That's when the movie makes its big misstep, as Diesel decides to lure Shaw to a final showdown on the streets of Los Angeles, one of the most populous cities on Earth. Surely it would have been more sensible, and no less cinematically exciting, to head out of town into the deserts where the roads go on for miles without a civilian population of collateral casualties in waiting? I know exploding buildings and hair's breadth car stunts look great on screen, and the film's final half hour of cars and helicopters and missiles and grenades and huge guns and facepunching mayhem is brilliantly realised, but it just makes no sense to put thousands of average "real people" at such a pointless risk, especially when you remember how desperate the team were to avoid civilian carnage during the previous film's tank chase.

For most of the time it's a fun, noisy, blisteringly destructive blast and the car action is suitably demented. It's nice to see that Paul Walker, who tragically died halfway through production, is paid appropriate and sincere tribute at the end, in a sign off which lets the series continue naturally without the character (and as this instalment has taken a billion dollars already there's no sane reason why they wouldn't do another two at the very least). Frankly, bring it on: Fast & Furious 7 was one of my most eagerly awaited cinema trips of the year and it truly was worth the wait. I want to see it again.


Friday, 17 April 2015



This is less a remake of the 1976 True Crime slasher movie, more a 38-years-on sequel - but a radically different, self-referential sequel. Taking in-film genre awareness several levels beyond geeky injokery and even Wes Craven's reality/movie crossovers (this is closer to what Wes Craven's New Scream might be like if he ever made it, and Scream is definitely the key reference point), restaging and repeating many of the first film's events as stylish and bloody horror setpieces, it's bold, visually ravishing and great fun.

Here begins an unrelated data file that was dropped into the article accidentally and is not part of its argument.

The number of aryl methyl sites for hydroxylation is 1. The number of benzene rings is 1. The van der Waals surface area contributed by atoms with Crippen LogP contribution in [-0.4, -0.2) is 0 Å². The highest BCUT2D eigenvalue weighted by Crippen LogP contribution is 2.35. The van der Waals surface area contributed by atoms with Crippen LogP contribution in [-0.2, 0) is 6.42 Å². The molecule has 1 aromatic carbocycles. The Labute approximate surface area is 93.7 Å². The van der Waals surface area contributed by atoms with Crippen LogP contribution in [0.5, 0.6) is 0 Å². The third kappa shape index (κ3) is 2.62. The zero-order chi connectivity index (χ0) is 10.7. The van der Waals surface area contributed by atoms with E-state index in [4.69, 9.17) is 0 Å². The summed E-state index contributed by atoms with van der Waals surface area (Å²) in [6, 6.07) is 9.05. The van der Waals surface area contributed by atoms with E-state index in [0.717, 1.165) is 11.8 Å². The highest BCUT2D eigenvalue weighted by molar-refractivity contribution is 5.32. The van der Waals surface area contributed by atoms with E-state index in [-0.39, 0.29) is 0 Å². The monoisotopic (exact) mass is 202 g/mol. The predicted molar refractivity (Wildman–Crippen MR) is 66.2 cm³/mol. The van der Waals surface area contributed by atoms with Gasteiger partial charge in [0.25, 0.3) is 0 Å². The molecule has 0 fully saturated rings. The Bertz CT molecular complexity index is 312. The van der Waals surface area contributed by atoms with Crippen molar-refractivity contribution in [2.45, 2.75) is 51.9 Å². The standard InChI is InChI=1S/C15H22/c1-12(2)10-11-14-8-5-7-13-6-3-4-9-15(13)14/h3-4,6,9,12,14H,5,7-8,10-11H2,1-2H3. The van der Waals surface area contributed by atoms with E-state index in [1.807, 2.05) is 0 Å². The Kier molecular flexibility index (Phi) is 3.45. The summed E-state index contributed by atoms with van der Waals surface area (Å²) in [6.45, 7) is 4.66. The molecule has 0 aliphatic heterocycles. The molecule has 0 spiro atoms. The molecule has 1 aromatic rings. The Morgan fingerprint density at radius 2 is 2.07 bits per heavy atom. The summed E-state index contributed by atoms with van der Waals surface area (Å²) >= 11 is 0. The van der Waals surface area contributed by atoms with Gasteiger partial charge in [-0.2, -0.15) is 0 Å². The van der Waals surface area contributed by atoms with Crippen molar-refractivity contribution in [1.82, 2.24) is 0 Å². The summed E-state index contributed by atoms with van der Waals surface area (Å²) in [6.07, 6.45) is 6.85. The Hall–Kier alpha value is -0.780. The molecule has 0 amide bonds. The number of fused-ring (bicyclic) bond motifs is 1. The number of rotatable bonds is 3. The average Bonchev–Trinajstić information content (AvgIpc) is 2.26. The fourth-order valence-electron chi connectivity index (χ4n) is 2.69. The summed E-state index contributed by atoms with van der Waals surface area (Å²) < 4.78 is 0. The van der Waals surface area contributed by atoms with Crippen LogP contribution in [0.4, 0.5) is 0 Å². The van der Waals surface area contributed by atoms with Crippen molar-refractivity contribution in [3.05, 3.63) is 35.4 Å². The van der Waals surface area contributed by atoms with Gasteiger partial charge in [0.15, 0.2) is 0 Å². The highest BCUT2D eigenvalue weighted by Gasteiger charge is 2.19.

Just as Charles B Pierce's film ended with a queue of cinemagoers waiting to see the very film they're appearing in, so Alfonso Gomez-Rejon's climaxes its opening attack with its survivor crawling under an open-air cinema screen that's playing Pierce's film. It's a Halloween tradition in Texarkana that Pierce's film is screened every year (to the disgust of the local Bible-thumping pastor) in commemoration of the real events of 1946 it depicted - but this year the Phantom Killer is back and re-enacting the crimes himself. Obviously it can't be the same man after nearly seventy years, but to that first victim, prospective college student Jami (Addison Timlin, from Odd Thomas), the only way to identify the killer is to reopen the cases to find some overlooked clue....